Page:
FRUIT and vegetable crisps company Nim’s plans to take a mighty bite out of the snacks market now it has its own UK factory.
Keeping the nutrients and cutting the calories, the crispy slices come as single fruits and vegetables or combinations, including pear, apple, melon and orange or tomato and cucumber. All are fat, additive, gluten and dairy-free.
“But we are well aware worthy intentions aren’t enough,” explains Raja. “Above all customers want their snacks to taste and look good.
“That’s what our natural techniques have achieved. We don’t dehydrate, vacuum fry, freeze dry or infuse with artificial flavourings, our colours are vibrant and the crisps full of fibre and vitamin C.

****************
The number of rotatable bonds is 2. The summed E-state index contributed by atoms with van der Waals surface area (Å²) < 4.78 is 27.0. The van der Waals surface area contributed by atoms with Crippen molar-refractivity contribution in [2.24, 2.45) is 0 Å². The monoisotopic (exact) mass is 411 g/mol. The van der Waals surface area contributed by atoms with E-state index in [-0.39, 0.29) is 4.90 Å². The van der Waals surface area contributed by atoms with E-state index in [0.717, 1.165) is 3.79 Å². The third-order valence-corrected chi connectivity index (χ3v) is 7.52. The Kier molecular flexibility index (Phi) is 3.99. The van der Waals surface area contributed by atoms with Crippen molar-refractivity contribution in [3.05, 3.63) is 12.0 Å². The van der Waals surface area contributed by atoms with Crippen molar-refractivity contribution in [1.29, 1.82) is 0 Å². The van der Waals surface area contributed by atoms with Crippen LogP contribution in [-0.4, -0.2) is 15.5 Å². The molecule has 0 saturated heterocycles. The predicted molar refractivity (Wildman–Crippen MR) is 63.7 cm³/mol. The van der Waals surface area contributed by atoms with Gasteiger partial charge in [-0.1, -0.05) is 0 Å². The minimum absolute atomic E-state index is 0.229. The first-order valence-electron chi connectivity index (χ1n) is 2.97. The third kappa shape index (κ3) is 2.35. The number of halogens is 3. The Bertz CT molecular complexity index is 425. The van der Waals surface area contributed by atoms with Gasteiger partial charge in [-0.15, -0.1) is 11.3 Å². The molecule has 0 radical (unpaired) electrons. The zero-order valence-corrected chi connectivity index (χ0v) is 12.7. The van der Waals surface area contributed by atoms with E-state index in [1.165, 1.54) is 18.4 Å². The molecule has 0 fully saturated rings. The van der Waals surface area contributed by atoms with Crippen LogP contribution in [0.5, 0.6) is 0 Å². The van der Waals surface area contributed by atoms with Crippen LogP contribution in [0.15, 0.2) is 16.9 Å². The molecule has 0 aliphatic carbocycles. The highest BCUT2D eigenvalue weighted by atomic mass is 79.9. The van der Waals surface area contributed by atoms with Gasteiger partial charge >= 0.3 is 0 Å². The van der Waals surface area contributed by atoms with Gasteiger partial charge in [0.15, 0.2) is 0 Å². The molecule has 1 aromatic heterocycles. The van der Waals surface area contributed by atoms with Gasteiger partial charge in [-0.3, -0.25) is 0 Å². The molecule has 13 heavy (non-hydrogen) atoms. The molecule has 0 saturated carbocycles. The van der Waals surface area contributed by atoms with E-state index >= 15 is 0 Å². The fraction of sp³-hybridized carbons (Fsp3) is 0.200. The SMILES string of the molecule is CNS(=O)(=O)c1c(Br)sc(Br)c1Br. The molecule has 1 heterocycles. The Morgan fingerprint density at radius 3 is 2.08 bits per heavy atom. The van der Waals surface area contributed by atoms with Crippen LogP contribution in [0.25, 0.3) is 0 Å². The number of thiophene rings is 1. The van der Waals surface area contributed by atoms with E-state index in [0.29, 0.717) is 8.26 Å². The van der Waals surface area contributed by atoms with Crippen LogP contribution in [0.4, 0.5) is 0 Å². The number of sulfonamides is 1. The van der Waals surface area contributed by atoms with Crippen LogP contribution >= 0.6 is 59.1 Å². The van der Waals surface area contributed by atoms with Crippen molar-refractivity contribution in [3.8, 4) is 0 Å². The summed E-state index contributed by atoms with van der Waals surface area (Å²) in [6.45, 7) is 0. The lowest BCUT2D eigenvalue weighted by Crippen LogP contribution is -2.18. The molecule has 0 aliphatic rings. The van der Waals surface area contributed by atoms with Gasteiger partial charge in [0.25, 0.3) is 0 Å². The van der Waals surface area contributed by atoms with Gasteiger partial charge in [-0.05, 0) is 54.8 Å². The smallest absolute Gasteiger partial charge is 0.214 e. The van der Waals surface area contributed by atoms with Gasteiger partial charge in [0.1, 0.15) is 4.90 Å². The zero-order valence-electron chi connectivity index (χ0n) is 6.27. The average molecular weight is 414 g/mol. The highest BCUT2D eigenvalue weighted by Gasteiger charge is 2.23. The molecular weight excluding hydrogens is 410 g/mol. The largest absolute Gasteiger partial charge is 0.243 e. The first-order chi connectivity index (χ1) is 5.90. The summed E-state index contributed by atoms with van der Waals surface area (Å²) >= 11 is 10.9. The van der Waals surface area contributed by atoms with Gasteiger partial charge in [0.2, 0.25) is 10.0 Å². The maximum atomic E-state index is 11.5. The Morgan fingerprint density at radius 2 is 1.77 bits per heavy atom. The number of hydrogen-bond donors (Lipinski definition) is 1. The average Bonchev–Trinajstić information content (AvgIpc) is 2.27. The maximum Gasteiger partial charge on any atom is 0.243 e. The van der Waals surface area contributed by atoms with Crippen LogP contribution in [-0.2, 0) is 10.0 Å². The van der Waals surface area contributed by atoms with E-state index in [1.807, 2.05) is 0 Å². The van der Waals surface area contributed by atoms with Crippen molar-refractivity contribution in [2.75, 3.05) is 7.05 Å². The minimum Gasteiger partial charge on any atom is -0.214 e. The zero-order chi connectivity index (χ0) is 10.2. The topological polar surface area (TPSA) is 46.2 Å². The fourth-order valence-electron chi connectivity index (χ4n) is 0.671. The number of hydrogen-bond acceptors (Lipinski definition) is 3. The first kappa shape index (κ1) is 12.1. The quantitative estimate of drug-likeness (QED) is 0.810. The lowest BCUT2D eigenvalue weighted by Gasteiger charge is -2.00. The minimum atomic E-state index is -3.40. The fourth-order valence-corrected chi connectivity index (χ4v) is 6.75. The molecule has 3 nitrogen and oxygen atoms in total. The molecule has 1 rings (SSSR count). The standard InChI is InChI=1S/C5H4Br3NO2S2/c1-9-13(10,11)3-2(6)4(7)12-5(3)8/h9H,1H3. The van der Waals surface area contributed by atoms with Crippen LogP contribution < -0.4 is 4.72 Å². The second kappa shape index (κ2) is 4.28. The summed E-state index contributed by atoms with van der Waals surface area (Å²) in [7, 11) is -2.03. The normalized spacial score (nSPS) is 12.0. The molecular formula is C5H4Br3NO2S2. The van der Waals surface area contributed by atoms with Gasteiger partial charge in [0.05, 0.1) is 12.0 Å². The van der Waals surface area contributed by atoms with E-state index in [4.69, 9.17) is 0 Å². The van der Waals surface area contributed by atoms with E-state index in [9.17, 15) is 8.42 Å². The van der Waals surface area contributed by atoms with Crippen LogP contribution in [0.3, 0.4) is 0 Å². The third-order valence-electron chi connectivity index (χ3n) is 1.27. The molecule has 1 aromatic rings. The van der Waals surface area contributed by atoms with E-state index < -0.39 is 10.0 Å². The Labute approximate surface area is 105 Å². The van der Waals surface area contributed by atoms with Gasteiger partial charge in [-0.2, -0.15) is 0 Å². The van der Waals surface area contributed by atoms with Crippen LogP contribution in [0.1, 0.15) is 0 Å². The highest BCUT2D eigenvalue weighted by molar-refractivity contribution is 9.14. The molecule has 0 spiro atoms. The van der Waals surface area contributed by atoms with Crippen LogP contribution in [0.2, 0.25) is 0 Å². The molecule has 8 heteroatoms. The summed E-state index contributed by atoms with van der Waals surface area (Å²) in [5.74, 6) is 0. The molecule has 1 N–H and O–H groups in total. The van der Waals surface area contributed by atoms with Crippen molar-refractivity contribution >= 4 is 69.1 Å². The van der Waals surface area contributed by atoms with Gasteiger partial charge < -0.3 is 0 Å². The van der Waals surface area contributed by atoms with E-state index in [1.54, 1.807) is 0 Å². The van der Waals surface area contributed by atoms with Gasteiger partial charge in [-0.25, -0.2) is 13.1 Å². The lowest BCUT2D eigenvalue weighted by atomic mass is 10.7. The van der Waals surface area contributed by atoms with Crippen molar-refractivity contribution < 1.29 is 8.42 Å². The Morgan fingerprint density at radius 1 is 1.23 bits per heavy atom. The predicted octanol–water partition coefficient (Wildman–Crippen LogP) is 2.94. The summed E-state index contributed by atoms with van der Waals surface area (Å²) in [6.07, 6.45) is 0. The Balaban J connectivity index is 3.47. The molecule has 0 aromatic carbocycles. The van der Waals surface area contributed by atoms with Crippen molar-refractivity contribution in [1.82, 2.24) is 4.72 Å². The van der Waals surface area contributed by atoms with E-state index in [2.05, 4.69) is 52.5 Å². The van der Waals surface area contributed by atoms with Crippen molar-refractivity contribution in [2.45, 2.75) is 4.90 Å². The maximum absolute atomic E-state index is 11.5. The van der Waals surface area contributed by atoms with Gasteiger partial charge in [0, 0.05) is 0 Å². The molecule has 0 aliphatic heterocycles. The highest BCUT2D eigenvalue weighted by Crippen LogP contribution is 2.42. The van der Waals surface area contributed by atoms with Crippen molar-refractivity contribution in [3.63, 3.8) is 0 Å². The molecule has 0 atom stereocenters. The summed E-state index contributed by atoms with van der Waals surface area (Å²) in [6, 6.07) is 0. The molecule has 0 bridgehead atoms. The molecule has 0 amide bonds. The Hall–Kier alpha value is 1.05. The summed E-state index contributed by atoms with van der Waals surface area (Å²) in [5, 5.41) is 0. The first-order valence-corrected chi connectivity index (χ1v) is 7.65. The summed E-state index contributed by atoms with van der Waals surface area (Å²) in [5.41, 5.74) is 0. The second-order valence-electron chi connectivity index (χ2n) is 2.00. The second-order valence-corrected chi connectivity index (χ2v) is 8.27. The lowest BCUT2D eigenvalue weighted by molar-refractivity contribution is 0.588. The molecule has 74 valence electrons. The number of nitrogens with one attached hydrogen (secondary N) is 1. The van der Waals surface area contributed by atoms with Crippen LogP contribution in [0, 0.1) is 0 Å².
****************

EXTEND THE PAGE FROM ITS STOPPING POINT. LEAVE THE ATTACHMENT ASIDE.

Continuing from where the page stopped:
UK consumers spend over £3 billion a year on bagged snacks and although the gross value of the UK crisps market is falling, volume is rising according to analyst Mintel.
Such factors may also have persuaded Tesco to call the company recently and invite it to be among the first to join its new BackIt crowdfunding campaign.
Described as designed to help “small foodies become big cheeses”, through the platform individuals and investors can support small food and drink businesses in return for rewards.
Raja is pitching for £20,000 for a Nim’s Kids Range she is launching, with new carrot, courgette and watermelon varieties and more marketing, including workshops for schools.